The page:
Welcome to the first post of 2019, what I hope will be a happy year for all of you filled with piles of shiny inspiration and crafting time. If I look back over the last year, before I start looking forward into the next one, it has definitely been an interesting time as well as the year where this blog has grown to over 100 posts!
After I’d pulled it all apart in a bit of a rage at the airport, I have finally managed to progress from the first section of Venus onto the fans! Who would have thought it? I have restarted this pattern three times now and, probably out of sheer bloodyminded stubbornness, I am determined I will get to the end. Occasionally, I succumb to taking a scorched earth approach to mistakes in crochet, mostly because frogging is a lot of fun, rather than fixing things or working around them, but maybe this is the final time I’ll restart this shawl for no good reason!
Somehow I wasn’t so laden with lovely new fabrics after my tour of Berkeley that I couldn’t find the energy for my final stop, the Lacis Museum of Lace and Textiles. Really I should have gone earlier in the day, as it’s actually only about a fifteen minute walk from Stonemountain and Daughters but it is very conveniently located near Ashby BART station so my tired feet could escape back to SF relatively easily. Even more convenient considering how many extra bags of embroidery supplies I ended up with from here!
I’m going to be participating in Spinzilla this year, which is a global event where the sole goal is to spin as much yarn as possible. Of course there’s plenty of silly events to be enjoyed too, like photo challenges, and the general, good social atmosphere to be enjoyed with these big events. Spinzilla will be running 3 – 9th October this year and registration is still open until the end of September if you want to join in!
I very much doubt I’ll be winning any competitions for most spun but I thought it’d be good to get a bit of practice in before the start of Spinzilla. Plus, this poor silk top has been sat, half-spun, for far too long. I’ve even got a pattern picked and needles prepped for the final yarn…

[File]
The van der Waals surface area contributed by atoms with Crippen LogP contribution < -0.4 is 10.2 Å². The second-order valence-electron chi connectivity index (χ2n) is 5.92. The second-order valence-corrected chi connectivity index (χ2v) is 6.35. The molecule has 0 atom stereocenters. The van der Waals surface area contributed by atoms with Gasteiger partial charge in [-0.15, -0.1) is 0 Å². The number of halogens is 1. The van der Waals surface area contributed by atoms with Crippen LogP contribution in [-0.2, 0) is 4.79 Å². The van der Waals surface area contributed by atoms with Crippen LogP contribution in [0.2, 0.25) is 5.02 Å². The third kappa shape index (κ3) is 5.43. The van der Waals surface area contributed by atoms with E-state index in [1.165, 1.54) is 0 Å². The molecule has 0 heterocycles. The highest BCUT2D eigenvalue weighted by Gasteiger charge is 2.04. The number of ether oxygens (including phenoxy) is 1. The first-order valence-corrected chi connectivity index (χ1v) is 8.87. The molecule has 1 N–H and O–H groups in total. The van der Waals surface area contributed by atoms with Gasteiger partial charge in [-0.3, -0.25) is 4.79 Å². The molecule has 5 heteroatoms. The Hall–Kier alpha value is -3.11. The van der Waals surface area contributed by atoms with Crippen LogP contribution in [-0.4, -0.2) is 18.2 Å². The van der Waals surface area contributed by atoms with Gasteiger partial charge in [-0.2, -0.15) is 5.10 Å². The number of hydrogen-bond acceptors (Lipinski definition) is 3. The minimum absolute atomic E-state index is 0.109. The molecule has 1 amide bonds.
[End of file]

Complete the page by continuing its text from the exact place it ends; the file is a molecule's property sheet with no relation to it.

Murdering skeins is a bit of a hobby of mine. I’m not sure where I developed quite such an aptitude for transforming beautiful bundles of fibre into Eldritch horrors of the knitted world but it’s about the least useful skill a crafter can have.
Sometimes it has been clumsiness or underestimating quite what a disastrous effect travelling can have on your supplies. Sometimes it has been my notorious impatience with wanting to dive into a new project. Other times, I swear I simply turn my back and when I turn around, I’m greeted with a sight that invokes the more colourful regions of the English language.
Like most people, I’ve dreamed of being able to have beautiful, well-fitting garments in whatever colours and fabrics I wanted without ever having to go near a clothes shop again. When I finally bought my own sewing machine, I thought it’d be a good time to try learning dressmaking as well as developing some level of competence with my rather grumpy machine as well.
Dressmaking has turned out to be a rather different beast from everything else I’ve done before. I’m used to very fine work, mostly done by hand. Learning to cut some approximation to a straight line for garments was a bit of a learning curve for me and it’s taken a few horrendously rolled seams for me to be confident machining on both straight lines and curves. Luckily my teacher has the patience of a plurality of saints, every bit of which she’s needed for the pyjamas I’ve been making for longer than either of us care to remember.
The pattern is Simplicity ‘2317’ and in many ways, this project was a terrible choice for a beginner. I bought the material (relatively lightweight polyester) and pattern from John Lewis, on the assurance from the staff that this was completely suitable for a numpty who could just about work out how to press a pedal on a sewing machine. I’m not sure if I had offended them or they’d never known the horror of trying to deal with a sleeve where the fabric wants to go anywhere but where you want it to go. It also frays when you as much as look at it for too long and is generally a nuisance to handle.